Nyemaster Goode, P.C.

I-9 Audits Creating Burdens for Employers

By Neal Westin

Recent efforts by the Department of Homeland Security ("DHS") to uncover undocumented workers in the U.S. have become quite troublesome for many employers unintentionally out of compliance with governmental standards.

In place of the large-scale high-profile raids that became the norm over the past several years, DHS has shifted its focus to "desktop raids" which require employers to turn over employee I-9 records for inspection. An I-9 form is the document completed at the commencement of all new employment to verify an individual's ability to work legally in the U.S.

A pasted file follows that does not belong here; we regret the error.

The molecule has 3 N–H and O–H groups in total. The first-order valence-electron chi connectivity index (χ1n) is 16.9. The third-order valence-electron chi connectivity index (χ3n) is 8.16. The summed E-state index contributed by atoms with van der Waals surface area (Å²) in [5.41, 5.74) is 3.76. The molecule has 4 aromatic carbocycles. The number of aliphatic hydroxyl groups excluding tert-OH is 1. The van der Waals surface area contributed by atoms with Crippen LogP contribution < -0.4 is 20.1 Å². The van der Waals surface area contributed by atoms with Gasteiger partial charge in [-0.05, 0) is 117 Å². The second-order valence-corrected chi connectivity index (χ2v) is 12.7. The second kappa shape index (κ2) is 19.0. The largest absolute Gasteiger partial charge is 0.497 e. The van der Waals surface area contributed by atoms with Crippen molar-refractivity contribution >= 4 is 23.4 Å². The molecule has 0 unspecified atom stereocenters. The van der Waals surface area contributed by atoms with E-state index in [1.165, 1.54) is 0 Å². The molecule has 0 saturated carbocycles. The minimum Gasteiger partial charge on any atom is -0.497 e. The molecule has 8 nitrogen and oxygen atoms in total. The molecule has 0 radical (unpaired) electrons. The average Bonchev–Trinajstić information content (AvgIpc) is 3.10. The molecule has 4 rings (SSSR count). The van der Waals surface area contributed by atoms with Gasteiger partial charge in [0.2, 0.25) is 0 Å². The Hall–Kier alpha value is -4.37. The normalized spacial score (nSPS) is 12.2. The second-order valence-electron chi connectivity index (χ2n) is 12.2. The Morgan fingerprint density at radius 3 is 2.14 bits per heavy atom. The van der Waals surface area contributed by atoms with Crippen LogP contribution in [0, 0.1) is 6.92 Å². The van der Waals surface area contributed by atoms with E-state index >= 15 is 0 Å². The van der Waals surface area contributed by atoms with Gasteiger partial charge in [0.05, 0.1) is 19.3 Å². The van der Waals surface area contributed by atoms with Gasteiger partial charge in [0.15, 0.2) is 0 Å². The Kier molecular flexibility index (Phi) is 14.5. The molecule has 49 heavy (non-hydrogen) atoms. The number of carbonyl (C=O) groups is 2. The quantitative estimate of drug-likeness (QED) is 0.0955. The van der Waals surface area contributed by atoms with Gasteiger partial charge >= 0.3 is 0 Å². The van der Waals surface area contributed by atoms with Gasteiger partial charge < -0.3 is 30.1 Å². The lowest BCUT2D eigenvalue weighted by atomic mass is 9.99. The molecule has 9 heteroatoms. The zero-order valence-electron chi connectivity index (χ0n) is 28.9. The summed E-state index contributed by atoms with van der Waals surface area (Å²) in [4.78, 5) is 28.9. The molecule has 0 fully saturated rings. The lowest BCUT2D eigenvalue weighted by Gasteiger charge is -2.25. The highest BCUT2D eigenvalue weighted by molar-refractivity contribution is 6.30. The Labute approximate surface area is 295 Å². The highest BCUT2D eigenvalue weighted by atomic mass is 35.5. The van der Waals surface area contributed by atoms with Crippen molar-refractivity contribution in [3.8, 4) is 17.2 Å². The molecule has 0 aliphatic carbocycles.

An Associated Press analysis of 430 recent I-9 audits showed that about half of the audits were conducted at companies with fewer than 25 employees. More than 250 of the companies had no problems with their I-9 forms, but several companies with minor records discrepancies were fined. Abercrombie & Fitch was forced to pay a $1 million fine for mere recordkeeping I-9 problems at its Michigan stores even though an audit of its records found no instances of the store hiring unauthorized workers. However, the bulk of the $7 million in immigration fines assessed this past year (a 500 percent increase from 2009) has come from small companies.

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